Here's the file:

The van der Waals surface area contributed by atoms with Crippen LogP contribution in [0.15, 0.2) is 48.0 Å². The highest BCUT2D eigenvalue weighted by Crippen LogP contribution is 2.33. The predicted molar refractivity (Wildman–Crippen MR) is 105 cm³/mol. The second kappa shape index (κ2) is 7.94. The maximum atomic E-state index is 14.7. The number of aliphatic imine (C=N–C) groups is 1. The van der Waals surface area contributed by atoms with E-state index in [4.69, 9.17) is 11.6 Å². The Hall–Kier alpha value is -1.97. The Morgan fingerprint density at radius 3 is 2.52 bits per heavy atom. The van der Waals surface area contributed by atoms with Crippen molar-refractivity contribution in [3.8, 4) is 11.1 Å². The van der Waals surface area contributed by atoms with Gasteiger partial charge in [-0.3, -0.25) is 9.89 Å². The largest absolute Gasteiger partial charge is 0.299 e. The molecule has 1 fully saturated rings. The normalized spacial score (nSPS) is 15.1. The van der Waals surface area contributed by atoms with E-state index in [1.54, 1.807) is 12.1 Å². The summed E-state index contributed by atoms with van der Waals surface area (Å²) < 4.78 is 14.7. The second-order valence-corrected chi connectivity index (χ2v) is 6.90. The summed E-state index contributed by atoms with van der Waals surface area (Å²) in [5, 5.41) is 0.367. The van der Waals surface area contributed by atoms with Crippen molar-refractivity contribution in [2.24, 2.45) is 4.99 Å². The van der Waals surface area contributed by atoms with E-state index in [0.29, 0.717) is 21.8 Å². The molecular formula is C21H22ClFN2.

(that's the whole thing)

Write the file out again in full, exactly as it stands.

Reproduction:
The van der Waals surface area contributed by atoms with Crippen LogP contribution in [0.15, 0.2) is 48.0 Å². The highest BCUT2D eigenvalue weighted by Crippen LogP contribution is 2.33. The predicted molar refractivity (Wildman–Crippen MR) is 105 cm³/mol. The second kappa shape index (κ2) is 7.94. The maximum atomic E-state index is 14.7. The number of aliphatic imine (C=N–C) groups is 1. The van der Waals surface area contributed by atoms with E-state index in [4.69, 9.17) is 11.6 Å². The Hall–Kier alpha value is -1.97. The Morgan fingerprint density at radius 3 is 2.52 bits per heavy atom. The van der Waals surface area contributed by atoms with Crippen molar-refractivity contribution in [3.8, 4) is 11.1 Å². The van der Waals surface area contributed by atoms with Gasteiger partial charge in [-0.3, -0.25) is 9.89 Å². The largest absolute Gasteiger partial charge is 0.299 e. The molecule has 1 fully saturated rings. The normalized spacial score (nSPS) is 15.1. The van der Waals surface area contributed by atoms with E-state index in [1.54, 1.807) is 12.1 Å². The summed E-state index contributed by atoms with van der Waals surface area (Å²) < 4.78 is 14.7. The second-order valence-corrected chi connectivity index (χ2v) is 6.90. The summed E-state index contributed by atoms with van der Waals surface area (Å²) in [5, 5.41) is 0.367. The van der Waals surface area contributed by atoms with Crippen molar-refractivity contribution in [2.24, 2.45) is 4.99 Å². The van der Waals surface area contributed by atoms with E-state index in [0.29, 0.717) is 21.8 Å². The molecular formula is C21H22ClFN2.